Foraging ecology and habitat use of wading birds and shorebirds in the mangrove ecosystem of the Caeté Bay, Northeast Pará, Brazil
|Other Titles:||Nahrungsökologie und Habitatnutzung von Schreit- und Watvögeln im Mangrovenökosystem des Caeté Ästuars, Nordost Pará, Brasilien||Authors:||Kober, Kerstin||Supervisor:||Saint-Paul, Ulrich Bairlein, Franz||1. Expert:||Saint-Paul, Ulrich||2. Expert:||Bairlein, Franz||Abstract:||
Only little is known of migratory shorebirds in the tropics. The objective of this thesis was to describe the environment, the food availability, the bird community, the relationship between birds and environment and the avian consumption at tropical tidal flats. The study was conducted at tidal flats in the Northeast of Brazil.The study area comprised a low content of organic material and high fluctuations of sediment conditions and salinity. The benthic diversity, abundance and biomass was very low and variable compared to other tropical areas.Over 90% of the observed birds were migratory shorebirds, most residential birds were wading birds. Their spatial distribution could not be linked to environmental variables, however, birds had preferences for some sites and microhabitats.The harvestable fraction of the prey, the items accessible and ingestible, was very low, especially for small birds relying on small prey. The avian diets included a large variety of prey items and the attempt to find a relationship between the spatial distribution of the birds and their prey failed, presumably due to the resulting complex relationship.The avian community was split into residential wading birds and predominantly migratory shorebirds. Also, less distinct niches appeared within the shorebird community, however, most birds occupied broad niches. Birds not able to forage on large prey items had to feed opportunistically, a restriction on few prey items probably would have led to food shortages.Most species did not spend the entire ebb tide at the study area, but probably used also other, more profitable areas to obtain food. This might be crucial, since some birds cannot gain enough energy with the observed intake rates. Also, the food stock would have been depleted in a few weeks, if the birds would have foraged exclusively in the study area. However, an exclosure experiment did not show an impact, another indicator that the birds might forage elsewhere.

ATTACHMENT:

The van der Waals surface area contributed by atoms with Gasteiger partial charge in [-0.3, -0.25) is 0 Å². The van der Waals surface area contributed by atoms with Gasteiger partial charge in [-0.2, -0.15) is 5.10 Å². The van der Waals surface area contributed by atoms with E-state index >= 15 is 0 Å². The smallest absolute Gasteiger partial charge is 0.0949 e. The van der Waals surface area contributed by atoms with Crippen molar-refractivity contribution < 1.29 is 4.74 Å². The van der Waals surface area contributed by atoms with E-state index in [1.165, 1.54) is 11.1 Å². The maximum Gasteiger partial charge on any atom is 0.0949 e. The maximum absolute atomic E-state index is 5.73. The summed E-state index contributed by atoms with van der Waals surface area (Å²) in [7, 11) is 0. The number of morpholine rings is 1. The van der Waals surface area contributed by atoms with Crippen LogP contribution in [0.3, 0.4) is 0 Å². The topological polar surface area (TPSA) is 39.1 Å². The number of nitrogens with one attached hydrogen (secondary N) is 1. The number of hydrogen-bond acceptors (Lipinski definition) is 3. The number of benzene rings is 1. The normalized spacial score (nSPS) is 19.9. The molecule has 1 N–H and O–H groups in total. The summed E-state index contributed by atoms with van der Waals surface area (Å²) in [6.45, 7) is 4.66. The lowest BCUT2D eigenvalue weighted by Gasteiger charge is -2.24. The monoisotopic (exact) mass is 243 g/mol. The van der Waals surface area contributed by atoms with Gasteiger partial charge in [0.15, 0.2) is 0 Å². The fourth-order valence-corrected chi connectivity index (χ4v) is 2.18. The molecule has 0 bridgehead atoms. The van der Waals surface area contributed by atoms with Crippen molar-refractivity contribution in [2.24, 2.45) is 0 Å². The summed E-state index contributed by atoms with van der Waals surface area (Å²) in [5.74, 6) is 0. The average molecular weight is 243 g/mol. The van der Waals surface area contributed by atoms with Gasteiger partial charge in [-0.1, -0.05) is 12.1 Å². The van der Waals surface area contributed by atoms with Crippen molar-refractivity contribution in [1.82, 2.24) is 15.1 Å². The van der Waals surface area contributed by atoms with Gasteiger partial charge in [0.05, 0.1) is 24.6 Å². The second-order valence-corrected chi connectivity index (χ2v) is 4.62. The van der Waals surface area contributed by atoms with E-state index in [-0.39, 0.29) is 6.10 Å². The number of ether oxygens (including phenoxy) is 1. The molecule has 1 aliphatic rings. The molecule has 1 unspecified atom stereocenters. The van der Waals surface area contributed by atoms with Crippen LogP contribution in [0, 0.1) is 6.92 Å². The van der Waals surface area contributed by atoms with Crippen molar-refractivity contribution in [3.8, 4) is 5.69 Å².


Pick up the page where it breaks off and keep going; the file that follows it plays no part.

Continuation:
|Keywords:||birds, benthos, sediment, salinity, distribution, tropics, mangrove, tidal flat, consumption, optimal diet, exclosures, harvestable fraction||Issue Date:||27-Jul-2004||URN:||urn:nbn:de:gbv:46-diss000010140||Institution:||Universität Bremen||Faculty:||FB2 Biologie/Chemie|
|Appears in Collections:||Dissertationen|
checked on Sep 20, 2020
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